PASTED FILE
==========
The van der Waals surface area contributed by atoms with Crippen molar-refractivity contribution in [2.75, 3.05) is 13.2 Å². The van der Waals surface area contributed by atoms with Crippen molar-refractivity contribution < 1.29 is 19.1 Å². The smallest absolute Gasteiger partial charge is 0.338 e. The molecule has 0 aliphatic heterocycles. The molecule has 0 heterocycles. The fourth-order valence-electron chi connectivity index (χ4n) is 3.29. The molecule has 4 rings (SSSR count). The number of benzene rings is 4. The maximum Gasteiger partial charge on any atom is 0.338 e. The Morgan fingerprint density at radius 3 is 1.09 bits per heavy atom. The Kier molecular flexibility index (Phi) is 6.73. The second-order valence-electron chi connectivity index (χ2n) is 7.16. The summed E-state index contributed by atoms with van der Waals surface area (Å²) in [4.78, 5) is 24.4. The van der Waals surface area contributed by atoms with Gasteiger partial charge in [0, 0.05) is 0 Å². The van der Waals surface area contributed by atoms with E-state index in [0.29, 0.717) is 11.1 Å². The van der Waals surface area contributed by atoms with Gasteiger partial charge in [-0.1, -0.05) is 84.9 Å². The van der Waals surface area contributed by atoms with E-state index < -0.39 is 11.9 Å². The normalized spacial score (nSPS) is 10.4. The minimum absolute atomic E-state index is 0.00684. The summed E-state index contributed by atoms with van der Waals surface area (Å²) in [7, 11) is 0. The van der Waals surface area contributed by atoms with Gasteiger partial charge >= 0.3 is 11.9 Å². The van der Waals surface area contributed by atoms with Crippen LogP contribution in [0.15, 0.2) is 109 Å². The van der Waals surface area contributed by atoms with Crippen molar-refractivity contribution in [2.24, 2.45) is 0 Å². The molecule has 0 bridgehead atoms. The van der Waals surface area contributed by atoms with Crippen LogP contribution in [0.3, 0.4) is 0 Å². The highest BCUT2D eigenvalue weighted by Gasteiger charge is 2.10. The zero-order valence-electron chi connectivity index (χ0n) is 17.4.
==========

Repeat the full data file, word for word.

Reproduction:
The van der Waals surface area contributed by atoms with Crippen molar-refractivity contribution in [2.75, 3.05) is 13.2 Å². The van der Waals surface area contributed by atoms with Crippen molar-refractivity contribution < 1.29 is 19.1 Å². The smallest absolute Gasteiger partial charge is 0.338 e. The molecule has 0 aliphatic heterocycles. The molecule has 0 heterocycles. The fourth-order valence-electron chi connectivity index (χ4n) is 3.29. The molecule has 4 rings (SSSR count). The number of benzene rings is 4. The maximum Gasteiger partial charge on any atom is 0.338 e. The Morgan fingerprint density at radius 3 is 1.09 bits per heavy atom. The Kier molecular flexibility index (Phi) is 6.73. The second-order valence-electron chi connectivity index (χ2n) is 7.16. The summed E-state index contributed by atoms with van der Waals surface area (Å²) in [4.78, 5) is 24.4. The van der Waals surface area contributed by atoms with Gasteiger partial charge in [0, 0.05) is 0 Å². The van der Waals surface area contributed by atoms with E-state index in [0.29, 0.717) is 11.1 Å². The van der Waals surface area contributed by atoms with Gasteiger partial charge in [-0.1, -0.05) is 84.9 Å². The van der Waals surface area contributed by atoms with E-state index < -0.39 is 11.9 Å². The normalized spacial score (nSPS) is 10.4. The minimum absolute atomic E-state index is 0.00684. The summed E-state index contributed by atoms with van der Waals surface area (Å²) in [7, 11) is 0. The van der Waals surface area contributed by atoms with Gasteiger partial charge >= 0.3 is 11.9 Å². The van der Waals surface area contributed by atoms with Crippen LogP contribution in [0.15, 0.2) is 109 Å². The van der Waals surface area contributed by atoms with Crippen molar-refractivity contribution in [2.24, 2.45) is 0 Å². The molecule has 0 bridgehead atoms. The van der Waals surface area contributed by atoms with Crippen LogP contribution in [0.3, 0.4) is 0 Å². The highest BCUT2D eigenvalue weighted by Gasteiger charge is 2.10. The zero-order valence-electron chi connectivity index (χ0n) is 17.4.